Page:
I havereferred to the distinction that needs to be made between bankrupts whoare culpable and those who are merely unfortunate. For some offices orpositions, particularly those in which the probity of the office holderis of great importance, it is necessary to provide continued protectionto the public by extending restrictions on membership to those subjectto the bankruptcy restrictions regime. The order ensures that necessaryprotections are in place; to that end, I draw the Committee’sattention to the following amendments.
The order extends thedisqualification for being a trustee of a charity to those subject to abankruptcy restrictions order while retaining restrictions on thatoffice being held by an undischarged bankrupt. Similarly, the orderextends the disqualification for being a pension trustee to thosesubject to a bankruptcy restrictions order, while retaining therestrictions on that office being held by an undischarged bankrupt.Comparable changes are made in respect of registrars of births, deathsand marriages, plan managers of personal equity plans, and accountmanagers of individual savings accounts.
Information on individualssubject to the bankruptcy restrictions regime is made publiclyavailable. The Insolvency Service maintains a free public register thatshows details of current bankruptcies, those that have ended in thepast three months, current individual voluntary agreements, fast-trackvoluntary agreements and current bankruptcy restrictions orders andundertakings.
Theregister may be searched online using the surname, or part of thesurname, of the individual. A search can be made in respect of thewhole of England and Wales or the area covered by an individualofficial receiver’s office. A further register is devoted tothose who are the subject of bankruptcy restrictions. Both registersare available via the Insolvency Service I commend the order to theCommittee.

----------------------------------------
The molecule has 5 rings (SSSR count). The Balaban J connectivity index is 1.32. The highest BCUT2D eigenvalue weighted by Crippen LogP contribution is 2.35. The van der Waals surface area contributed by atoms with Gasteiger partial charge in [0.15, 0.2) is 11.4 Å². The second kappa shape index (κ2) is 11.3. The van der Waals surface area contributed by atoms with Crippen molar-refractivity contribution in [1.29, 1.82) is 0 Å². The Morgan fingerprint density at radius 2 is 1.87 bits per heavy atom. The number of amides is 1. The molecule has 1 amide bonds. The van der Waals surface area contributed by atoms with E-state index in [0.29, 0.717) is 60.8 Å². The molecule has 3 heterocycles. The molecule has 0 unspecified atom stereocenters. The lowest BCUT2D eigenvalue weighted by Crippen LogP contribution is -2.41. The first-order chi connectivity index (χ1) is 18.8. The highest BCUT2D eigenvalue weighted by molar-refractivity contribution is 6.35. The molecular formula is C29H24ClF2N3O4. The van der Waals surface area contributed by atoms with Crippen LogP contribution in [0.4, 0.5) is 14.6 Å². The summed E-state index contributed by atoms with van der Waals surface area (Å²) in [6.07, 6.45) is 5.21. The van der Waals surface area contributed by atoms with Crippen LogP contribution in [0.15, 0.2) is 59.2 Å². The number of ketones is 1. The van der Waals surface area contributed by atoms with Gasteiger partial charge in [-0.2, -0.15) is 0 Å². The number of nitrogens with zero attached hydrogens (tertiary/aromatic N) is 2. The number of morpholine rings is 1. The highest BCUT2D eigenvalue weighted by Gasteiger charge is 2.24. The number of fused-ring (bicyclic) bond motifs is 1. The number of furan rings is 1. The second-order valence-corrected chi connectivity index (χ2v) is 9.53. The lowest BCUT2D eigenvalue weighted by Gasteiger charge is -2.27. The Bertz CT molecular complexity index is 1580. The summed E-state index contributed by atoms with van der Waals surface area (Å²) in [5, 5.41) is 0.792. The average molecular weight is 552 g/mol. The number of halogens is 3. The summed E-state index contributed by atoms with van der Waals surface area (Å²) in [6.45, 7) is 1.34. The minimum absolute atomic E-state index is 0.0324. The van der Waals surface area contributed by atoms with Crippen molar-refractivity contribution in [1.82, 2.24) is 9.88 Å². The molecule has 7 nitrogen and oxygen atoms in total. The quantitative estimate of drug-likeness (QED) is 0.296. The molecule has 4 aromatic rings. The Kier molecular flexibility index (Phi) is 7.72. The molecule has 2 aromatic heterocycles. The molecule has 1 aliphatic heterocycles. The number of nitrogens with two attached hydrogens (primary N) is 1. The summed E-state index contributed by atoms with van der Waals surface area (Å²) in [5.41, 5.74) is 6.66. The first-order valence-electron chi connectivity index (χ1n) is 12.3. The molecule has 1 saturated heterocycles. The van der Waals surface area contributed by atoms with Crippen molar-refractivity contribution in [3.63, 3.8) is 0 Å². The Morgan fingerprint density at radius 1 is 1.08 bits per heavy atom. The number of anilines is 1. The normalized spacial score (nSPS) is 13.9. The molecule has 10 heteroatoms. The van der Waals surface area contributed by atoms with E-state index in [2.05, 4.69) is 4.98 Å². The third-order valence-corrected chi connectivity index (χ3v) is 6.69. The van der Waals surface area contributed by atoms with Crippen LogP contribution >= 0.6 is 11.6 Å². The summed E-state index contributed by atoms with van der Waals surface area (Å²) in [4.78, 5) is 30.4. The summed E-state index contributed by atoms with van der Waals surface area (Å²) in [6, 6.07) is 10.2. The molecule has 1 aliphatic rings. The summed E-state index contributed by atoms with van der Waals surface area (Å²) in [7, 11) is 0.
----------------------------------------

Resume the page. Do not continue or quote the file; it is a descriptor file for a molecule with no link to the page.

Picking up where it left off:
CharlesHendry (Wealden) (Con): It is a pleasure to serve underyour chairmanship, Mr. Jones. I am delighted to welcome the Minister tohis new role. There has been a fairly wholesale clear-out of theDepartment of Trade and Industry team; to use business parlance, I amnot certain whether that resulted from a management takeover or whetherthe receivers were called in to provide a new level of management.However, we welcome the Minister and wish him every success in his newrole.
I pay tributeto his predecessor the hon. Member for Bradford, South (Mr. Sutcliffe),who was extremely diligent. It was always a tremendous pleasure to workwith him; he never agreed to anything that we asked, but he did that inthe nicest way possible and made the wheels of government work thatmuch better. We wish him success in his new role as Under-Secretary ofState for the HomeDepartment.
There isno doubt that the new proposals are extremely sensible. We support theorder in principle. When the Employment Act 2002 was introduced, we hadconcerns that it could make bankruptcy too easy for some people, whomight turn to it as a first resort rather than when everything else hadbeen explored. However, we agree that it was absolutely right that somedifferentiation needed to be made between people who become bankruptinadvertently, whom the Minister described as being “merelyunfortunate”, and those who have clearly shown culpablebehaviour.
It iseminently sensible that the categories of people and organisations thatthe Minister has spoken about—trustees of charities, pensiontrustees, people managing personal equity plans and individual savingsaccounts—should be subject to the new rules. However, I have afew questions on some of the implications for those elected to publicoffice.
It isterribly important that there should be consistency at all levels ofpublic office. Will the Minister assure the Committee that the samerules will apply for Members of Parliament, councillors and parishcouncillors? He will be aware that these days it is often difficult toget people to stand for parish council election; people sometimes feelthat it is not worth the work or are concerned about the rules ofdeclaration, which they see as onerous. It is terribly important thatrules that disqualify people from elected office should apply equallyto all levels of publicoffice.
What aboutMembers of the European Parliament? I see why we want a set of rules inthis country, but it is paramount that the same rules should apply toall Members of the European Parliament, wherever in the European Unionthey happen to come from. Are similar moves afoot elsewhere in the EU?How can we ensure that there is no difference between the rules underwhich people in different places can beelected?